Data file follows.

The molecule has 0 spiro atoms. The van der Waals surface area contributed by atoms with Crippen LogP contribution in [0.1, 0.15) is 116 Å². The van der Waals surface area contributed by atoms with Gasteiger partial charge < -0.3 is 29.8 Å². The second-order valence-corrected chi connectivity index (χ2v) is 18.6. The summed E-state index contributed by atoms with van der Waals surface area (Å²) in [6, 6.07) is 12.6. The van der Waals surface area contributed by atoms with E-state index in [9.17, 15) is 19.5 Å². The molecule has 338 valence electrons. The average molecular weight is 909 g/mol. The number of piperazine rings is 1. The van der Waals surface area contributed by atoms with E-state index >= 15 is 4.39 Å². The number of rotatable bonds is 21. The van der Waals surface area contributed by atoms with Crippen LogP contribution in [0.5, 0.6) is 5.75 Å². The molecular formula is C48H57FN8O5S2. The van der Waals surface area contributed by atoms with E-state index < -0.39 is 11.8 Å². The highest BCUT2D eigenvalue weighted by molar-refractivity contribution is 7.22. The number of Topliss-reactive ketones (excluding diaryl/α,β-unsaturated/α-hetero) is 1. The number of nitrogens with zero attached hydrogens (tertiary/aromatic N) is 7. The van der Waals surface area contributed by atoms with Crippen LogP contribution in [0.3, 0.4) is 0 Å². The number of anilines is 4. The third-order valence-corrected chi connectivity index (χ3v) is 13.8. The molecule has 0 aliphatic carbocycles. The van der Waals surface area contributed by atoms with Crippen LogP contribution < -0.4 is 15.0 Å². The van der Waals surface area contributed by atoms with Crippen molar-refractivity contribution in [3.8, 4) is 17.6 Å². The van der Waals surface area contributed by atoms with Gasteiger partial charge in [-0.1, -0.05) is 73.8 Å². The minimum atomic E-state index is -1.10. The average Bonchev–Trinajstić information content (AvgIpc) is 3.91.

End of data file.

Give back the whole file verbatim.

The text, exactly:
The molecule has 0 spiro atoms. The van der Waals surface area contributed by atoms with Crippen LogP contribution in [0.1, 0.15) is 116 Å². The van der Waals surface area contributed by atoms with Gasteiger partial charge < -0.3 is 29.8 Å². The second-order valence-corrected chi connectivity index (χ2v) is 18.6. The summed E-state index contributed by atoms with van der Waals surface area (Å²) in [6, 6.07) is 12.6. The van der Waals surface area contributed by atoms with E-state index in [9.17, 15) is 19.5 Å². The molecule has 338 valence electrons. The average molecular weight is 909 g/mol. The number of piperazine rings is 1. The van der Waals surface area contributed by atoms with E-state index >= 15 is 4.39 Å². The number of rotatable bonds is 21. The van der Waals surface area contributed by atoms with Crippen LogP contribution in [0.5, 0.6) is 5.75 Å². The molecular formula is C48H57FN8O5S2. The van der Waals surface area contributed by atoms with E-state index < -0.39 is 11.8 Å². The highest BCUT2D eigenvalue weighted by molar-refractivity contribution is 7.22. The number of Topliss-reactive ketones (excluding diaryl/α,β-unsaturated/α-hetero) is 1. The number of nitrogens with zero attached hydrogens (tertiary/aromatic N) is 7. The van der Waals surface area contributed by atoms with Crippen LogP contribution in [0.3, 0.4) is 0 Å². The number of anilines is 4. The third-order valence-corrected chi connectivity index (χ3v) is 13.8. The molecule has 0 aliphatic carbocycles. The van der Waals surface area contributed by atoms with Crippen LogP contribution < -0.4 is 15.0 Å². The van der Waals surface area contributed by atoms with Crippen molar-refractivity contribution in [3.8, 4) is 17.6 Å². The van der Waals surface area contributed by atoms with Gasteiger partial charge in [-0.1, -0.05) is 73.8 Å². The minimum atomic E-state index is -1.10. The average Bonchev–Trinajstić information content (AvgIpc) is 3.91.